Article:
The Note: Will tax reform vote leave GOP feeling parched?

The House is scheduled to vote on the Tax Cuts and Jobs Act.

Take a swig of water, get your selfie with some greenbacks, and ignore a question about Roy Moore while you're at it.

Republicans are set to test the old and probably dated notion that bigger deals can be easier to close than small ones. The stakes for the party have expanded accordingly with the first votes on tax reform set for today in the House.

Through a combination of failures in the past and worries for the future – and the overriding sense that they have one last chance to get things right – the GOP's hopes, dreams and electoral prospects now look to be riding in huge tax cut/health care bill that President Donald Trump says has to pass by Christmas.

So take an intricate and delicate tax bill, then add the issue that's bedeviled Republicans for all of 2017...

Ok, maybe pause to take a sip here.

House Speaker Paul Ryan, who of course wants Obamacare gone, said he fears adding the individual mandate repeal to the tax bill would "needlessly complicate" matters. This comes a week after Virginia voters went with Democrats in an election where exit polls indicated that health care was the No. 1 issue on their minds.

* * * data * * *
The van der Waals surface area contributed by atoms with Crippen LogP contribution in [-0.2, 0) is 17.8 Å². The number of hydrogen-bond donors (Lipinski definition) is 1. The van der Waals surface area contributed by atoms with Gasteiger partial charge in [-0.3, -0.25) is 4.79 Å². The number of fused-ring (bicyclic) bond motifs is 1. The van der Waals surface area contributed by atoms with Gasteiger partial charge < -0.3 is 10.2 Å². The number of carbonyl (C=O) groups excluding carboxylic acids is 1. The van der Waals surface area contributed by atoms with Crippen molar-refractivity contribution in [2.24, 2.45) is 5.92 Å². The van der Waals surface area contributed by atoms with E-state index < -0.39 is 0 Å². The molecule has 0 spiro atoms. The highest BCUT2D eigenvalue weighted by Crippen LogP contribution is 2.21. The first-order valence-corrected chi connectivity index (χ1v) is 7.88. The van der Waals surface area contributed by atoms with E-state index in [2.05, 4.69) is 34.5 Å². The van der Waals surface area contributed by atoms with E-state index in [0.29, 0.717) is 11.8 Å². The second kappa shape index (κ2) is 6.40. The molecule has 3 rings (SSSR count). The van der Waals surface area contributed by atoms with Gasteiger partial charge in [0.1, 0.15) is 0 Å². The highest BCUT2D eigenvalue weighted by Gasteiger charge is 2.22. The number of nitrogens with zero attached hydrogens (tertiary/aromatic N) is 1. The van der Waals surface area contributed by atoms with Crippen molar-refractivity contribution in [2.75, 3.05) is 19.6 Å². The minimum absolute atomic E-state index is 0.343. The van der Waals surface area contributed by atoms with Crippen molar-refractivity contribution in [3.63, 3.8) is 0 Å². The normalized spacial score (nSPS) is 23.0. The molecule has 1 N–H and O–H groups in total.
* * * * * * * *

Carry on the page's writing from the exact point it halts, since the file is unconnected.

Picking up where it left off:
Now comes Sen. Ron Johnson, R-Wisc., a conservative who says he's against both the House and Senate versions of the tax bills. He doesn't like the process or the substance: "neither the House nor Senate bill provide fair treatment," Johnson said in a statement.

The political world rightly awaits the president's position on Moore's candidacy. But keep in mind that the president has only started to engage on the tax bill.

How's that gone for Republicans to date?

The RUNDOWN with MaryAlice Parks

The allegations against Alabama Judge Roy Moore run the gamut, from sexual misconduct to eager attention from a man in his 30s that made teenage girls at the time feel incredibly uncomfortable.

In total, eight women have now come forward to tell stories of specific encounters they had years ago with a man now running for U.S. Senate. Five additional women have come forward since the initial Washington Post story broke.